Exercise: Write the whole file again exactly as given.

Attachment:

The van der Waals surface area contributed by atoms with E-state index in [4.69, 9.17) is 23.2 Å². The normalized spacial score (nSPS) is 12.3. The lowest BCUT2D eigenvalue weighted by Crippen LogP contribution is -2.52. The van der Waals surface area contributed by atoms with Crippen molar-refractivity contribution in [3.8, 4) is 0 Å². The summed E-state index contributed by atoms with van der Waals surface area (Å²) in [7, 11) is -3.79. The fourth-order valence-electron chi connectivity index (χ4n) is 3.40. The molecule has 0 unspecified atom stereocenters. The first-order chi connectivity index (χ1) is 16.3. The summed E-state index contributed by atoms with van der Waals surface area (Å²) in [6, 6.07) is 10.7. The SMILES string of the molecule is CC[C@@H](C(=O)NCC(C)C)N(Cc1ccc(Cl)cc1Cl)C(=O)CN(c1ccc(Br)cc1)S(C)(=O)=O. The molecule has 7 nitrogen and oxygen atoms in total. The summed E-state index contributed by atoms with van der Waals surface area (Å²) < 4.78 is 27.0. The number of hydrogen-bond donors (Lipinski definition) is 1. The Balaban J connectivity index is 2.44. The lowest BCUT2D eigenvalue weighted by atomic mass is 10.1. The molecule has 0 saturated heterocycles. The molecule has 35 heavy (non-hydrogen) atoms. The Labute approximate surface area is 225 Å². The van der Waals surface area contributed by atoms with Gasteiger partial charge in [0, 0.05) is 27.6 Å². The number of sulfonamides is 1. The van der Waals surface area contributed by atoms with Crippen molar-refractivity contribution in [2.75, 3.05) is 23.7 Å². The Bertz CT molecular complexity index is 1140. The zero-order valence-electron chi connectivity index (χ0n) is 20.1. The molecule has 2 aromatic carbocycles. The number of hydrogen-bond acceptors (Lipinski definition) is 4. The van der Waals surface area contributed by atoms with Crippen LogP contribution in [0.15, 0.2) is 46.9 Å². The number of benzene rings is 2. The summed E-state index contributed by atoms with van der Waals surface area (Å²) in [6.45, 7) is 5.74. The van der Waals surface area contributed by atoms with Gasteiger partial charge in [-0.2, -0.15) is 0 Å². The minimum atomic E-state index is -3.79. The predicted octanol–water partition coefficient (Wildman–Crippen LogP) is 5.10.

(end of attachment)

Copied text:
The van der Waals surface area contributed by atoms with E-state index in [4.69, 9.17) is 23.2 Å². The normalized spacial score (nSPS) is 12.3. The lowest BCUT2D eigenvalue weighted by Crippen LogP contribution is -2.52. The van der Waals surface area contributed by atoms with Crippen molar-refractivity contribution in [3.8, 4) is 0 Å². The summed E-state index contributed by atoms with van der Waals surface area (Å²) in [7, 11) is -3.79. The fourth-order valence-electron chi connectivity index (χ4n) is 3.40. The molecule has 0 unspecified atom stereocenters. The first-order chi connectivity index (χ1) is 16.3. The summed E-state index contributed by atoms with van der Waals surface area (Å²) in [6, 6.07) is 10.7. The SMILES string of the molecule is CC[C@@H](C(=O)NCC(C)C)N(Cc1ccc(Cl)cc1Cl)C(=O)CN(c1ccc(Br)cc1)S(C)(=O)=O. The molecule has 7 nitrogen and oxygen atoms in total. The summed E-state index contributed by atoms with van der Waals surface area (Å²) < 4.78 is 27.0. The number of hydrogen-bond donors (Lipinski definition) is 1. The Balaban J connectivity index is 2.44. The lowest BCUT2D eigenvalue weighted by atomic mass is 10.1. The molecule has 0 saturated heterocycles. The molecule has 35 heavy (non-hydrogen) atoms. The Labute approximate surface area is 225 Å². The van der Waals surface area contributed by atoms with Gasteiger partial charge in [0, 0.05) is 27.6 Å². The number of sulfonamides is 1. The van der Waals surface area contributed by atoms with Crippen molar-refractivity contribution in [2.75, 3.05) is 23.7 Å². The Bertz CT molecular complexity index is 1140. The zero-order valence-electron chi connectivity index (χ0n) is 20.1. The molecule has 2 aromatic carbocycles. The number of hydrogen-bond acceptors (Lipinski definition) is 4. The van der Waals surface area contributed by atoms with Crippen LogP contribution in [0.15, 0.2) is 46.9 Å². The number of benzene rings is 2. The summed E-state index contributed by atoms with van der Waals surface area (Å²) in [6.45, 7) is 5.74. The van der Waals surface area contributed by atoms with Gasteiger partial charge in [-0.2, -0.15) is 0 Å². The minimum atomic E-state index is -3.79. The predicted octanol–water partition coefficient (Wildman–Crippen LogP) is 5.10.